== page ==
WASHINGTON (Reuters) – The International Monetary Fund’s member countries on Saturday said bold action was needed to bolster the global economic recovery and they urged governments not to squelch growth by tightening budgets too drastically, although Germany poured cold water on the idea of a new global “crisis.”
With Japan’s economy floundering, the eurozone at risk of recession and even China’s expansion slowing, the IMF’s steering committee said focusing on growth was the priority.
“A number of countries face the prospect of low or slowing growth, with unemployment remaining unacceptably high,” the International Monetary and Financial Committee said on behalf of the Fund’s 188 member countries.
The Fund this week cut its 2014 global growth forecast to 3.3 per cent from 3.4 per cent, the third reduction this year as the prospects for a sustainable recovery from the 2007-2009 global financial crisis have ebbed, despite hefty injections of cash by the world’s central banks.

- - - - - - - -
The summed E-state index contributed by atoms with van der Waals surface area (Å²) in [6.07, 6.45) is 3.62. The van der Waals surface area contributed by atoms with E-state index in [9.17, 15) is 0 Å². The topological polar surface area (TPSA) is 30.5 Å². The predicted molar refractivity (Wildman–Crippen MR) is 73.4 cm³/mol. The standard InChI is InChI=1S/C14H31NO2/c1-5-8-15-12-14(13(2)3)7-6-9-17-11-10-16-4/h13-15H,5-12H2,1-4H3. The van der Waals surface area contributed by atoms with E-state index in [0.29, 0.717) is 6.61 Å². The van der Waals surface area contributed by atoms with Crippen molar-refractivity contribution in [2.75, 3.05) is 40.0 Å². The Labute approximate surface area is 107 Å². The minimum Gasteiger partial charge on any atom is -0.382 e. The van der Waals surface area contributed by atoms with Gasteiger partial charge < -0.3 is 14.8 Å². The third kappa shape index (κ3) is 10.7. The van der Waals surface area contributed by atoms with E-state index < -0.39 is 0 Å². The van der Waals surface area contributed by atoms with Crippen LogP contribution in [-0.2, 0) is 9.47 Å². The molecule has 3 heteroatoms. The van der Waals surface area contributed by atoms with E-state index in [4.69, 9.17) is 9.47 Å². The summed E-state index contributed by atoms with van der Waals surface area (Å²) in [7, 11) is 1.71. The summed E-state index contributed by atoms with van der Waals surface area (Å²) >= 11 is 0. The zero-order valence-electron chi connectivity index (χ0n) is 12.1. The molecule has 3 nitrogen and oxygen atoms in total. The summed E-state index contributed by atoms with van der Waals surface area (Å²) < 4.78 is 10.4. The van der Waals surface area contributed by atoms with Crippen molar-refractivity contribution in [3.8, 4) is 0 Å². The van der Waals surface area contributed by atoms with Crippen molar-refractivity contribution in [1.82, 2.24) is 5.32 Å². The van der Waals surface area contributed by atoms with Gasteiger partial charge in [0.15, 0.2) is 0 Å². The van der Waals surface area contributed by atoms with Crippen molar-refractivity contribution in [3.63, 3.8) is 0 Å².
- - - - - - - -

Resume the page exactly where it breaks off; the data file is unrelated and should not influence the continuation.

The IMF has flagged Europe as the top concern, a sentiment echoed by many policymakers, economists and investors gathered in Washington for the Fund’s fall meetings.
European officials sought to dispel the gloom. European Central Bank President Mario Draghi said the drag from fiscal tightening in the eurozone was set to fade, while German Finance Minister Wolfgang Schaeuble downplayed the idea that the region’s largest economy was at risk of recession.
“There is no reason to talk about a crisis in the global economy,” Schaeuble said.
The IMF committee called for fiscal policy flexibility, but efforts to provide more room for France to meet its European Union deficit target looked set to founder on Germany’s insistence that the agreement on fiscal rectitude was set in stone and that the bloc would not be writing any new checks.
The United States has been a relative bright spot in the otherwise darkening global economic picture, and investors have rushed into dollars as a result.
Still, while US growth has picked up, soft inflation and wage growth suggest the slowest-ever postwar recovery is not delivering a sustained boost to demand, and concerns are growing that the global slowdown will undercut the US economy as well.